Non-traditional families

Authored by: Ryan T. Cragun , Giuseppina Valle Holway

The Routledge Handbook of Mormonism and Gender

Print publication date:  May  2020
Online publication date:  April  2020

Print ISBN: 9780815395218
eBook ISBN: 9781351181600
Adobe ISBN:

10.4324/9781351181600-28

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Abstract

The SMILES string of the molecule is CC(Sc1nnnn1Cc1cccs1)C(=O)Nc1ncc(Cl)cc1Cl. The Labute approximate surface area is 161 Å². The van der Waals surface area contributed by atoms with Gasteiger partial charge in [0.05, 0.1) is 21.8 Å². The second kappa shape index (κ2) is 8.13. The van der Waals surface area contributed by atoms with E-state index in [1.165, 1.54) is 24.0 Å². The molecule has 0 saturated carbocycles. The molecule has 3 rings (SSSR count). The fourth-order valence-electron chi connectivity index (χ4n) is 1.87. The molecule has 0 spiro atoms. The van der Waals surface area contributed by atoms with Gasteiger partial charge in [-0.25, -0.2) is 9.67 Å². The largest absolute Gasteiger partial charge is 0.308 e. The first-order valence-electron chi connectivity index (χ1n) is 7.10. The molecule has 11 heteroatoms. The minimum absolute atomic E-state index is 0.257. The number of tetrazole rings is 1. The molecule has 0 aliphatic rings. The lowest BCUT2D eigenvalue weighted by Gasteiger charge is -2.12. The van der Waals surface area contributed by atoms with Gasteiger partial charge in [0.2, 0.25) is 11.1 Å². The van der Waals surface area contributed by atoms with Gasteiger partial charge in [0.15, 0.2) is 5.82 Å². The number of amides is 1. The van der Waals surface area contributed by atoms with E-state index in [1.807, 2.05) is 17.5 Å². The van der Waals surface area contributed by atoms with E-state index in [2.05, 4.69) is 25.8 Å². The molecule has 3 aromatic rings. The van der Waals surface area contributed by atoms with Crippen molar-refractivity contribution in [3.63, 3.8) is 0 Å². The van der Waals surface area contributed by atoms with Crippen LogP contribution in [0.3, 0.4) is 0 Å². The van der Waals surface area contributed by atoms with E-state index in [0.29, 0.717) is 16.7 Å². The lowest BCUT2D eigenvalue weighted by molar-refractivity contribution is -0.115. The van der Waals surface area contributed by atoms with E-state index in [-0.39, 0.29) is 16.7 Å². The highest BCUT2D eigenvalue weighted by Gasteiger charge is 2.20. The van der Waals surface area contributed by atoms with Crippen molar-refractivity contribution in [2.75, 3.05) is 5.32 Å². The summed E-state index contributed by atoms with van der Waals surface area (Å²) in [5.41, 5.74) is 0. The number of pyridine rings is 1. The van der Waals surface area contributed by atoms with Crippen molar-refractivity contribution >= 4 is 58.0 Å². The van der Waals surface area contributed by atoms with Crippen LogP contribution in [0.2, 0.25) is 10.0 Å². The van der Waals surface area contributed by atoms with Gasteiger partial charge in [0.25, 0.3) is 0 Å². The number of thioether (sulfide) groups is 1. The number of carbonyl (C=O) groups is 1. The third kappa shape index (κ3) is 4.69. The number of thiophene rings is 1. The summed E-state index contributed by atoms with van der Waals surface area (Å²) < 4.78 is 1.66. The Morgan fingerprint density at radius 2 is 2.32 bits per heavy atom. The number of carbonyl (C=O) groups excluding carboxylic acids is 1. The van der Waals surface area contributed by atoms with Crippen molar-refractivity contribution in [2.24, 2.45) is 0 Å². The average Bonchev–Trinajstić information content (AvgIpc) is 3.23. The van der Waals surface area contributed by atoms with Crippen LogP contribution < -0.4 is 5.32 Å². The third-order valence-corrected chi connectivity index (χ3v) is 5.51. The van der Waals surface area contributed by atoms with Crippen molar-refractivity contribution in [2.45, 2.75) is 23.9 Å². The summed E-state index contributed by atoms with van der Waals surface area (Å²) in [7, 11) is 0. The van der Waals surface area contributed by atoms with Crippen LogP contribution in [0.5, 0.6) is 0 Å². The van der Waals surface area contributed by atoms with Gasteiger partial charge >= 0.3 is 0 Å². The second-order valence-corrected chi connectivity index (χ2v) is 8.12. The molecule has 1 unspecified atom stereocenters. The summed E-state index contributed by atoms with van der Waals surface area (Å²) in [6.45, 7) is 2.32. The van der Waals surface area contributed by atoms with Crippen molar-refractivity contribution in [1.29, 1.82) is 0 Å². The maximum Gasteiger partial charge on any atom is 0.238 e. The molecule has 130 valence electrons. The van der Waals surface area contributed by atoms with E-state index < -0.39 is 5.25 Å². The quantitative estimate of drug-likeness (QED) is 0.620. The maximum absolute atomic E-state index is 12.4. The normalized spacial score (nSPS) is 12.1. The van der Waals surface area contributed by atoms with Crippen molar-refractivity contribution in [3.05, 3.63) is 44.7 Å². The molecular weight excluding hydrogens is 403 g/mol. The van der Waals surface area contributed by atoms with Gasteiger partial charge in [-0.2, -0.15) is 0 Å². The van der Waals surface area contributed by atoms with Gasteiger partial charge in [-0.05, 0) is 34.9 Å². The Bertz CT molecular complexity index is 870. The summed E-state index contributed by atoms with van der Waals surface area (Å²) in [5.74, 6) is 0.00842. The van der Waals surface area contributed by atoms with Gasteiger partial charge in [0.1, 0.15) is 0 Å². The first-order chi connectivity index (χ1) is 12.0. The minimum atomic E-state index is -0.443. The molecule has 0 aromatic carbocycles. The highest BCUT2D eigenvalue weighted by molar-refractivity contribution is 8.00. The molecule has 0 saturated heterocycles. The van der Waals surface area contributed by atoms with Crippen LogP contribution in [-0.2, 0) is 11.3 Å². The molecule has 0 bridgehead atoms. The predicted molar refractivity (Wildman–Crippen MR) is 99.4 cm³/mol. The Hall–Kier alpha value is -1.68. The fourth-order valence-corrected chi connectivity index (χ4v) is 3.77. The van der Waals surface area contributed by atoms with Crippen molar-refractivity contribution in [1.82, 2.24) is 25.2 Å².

Non-traditional families—families that do not align with the breadwinner–homemaker model—are on the rise in the U.S. Cohabitation, single-parent led homes, people delaying marriage and never marrying, and people opting to not have children are all on the rise for a variety of reasons. In this chapter, we use two data sources to examine shifts in the makeup of families among Mormons (in the General Social Survey) and in Utah (the American Community Survey). We find that these trends are also affecting Mormons. The majority of married Mormon women are working (either full- or part-time). Mormons are about as likely as non-Mormons to have divorced but are more likely to remarry. Mormons still have more kids than do non-Mormons, but fertility rates among Mormons have fallen as well. Mormons are less likely to cohabit and there are very few same-sex couples who identify as Mormon. We also note that the leadership of the LDS Church continues to advocate for the breadwinner–homemaker model, even though it is not the reality for most members of the LDS Church.

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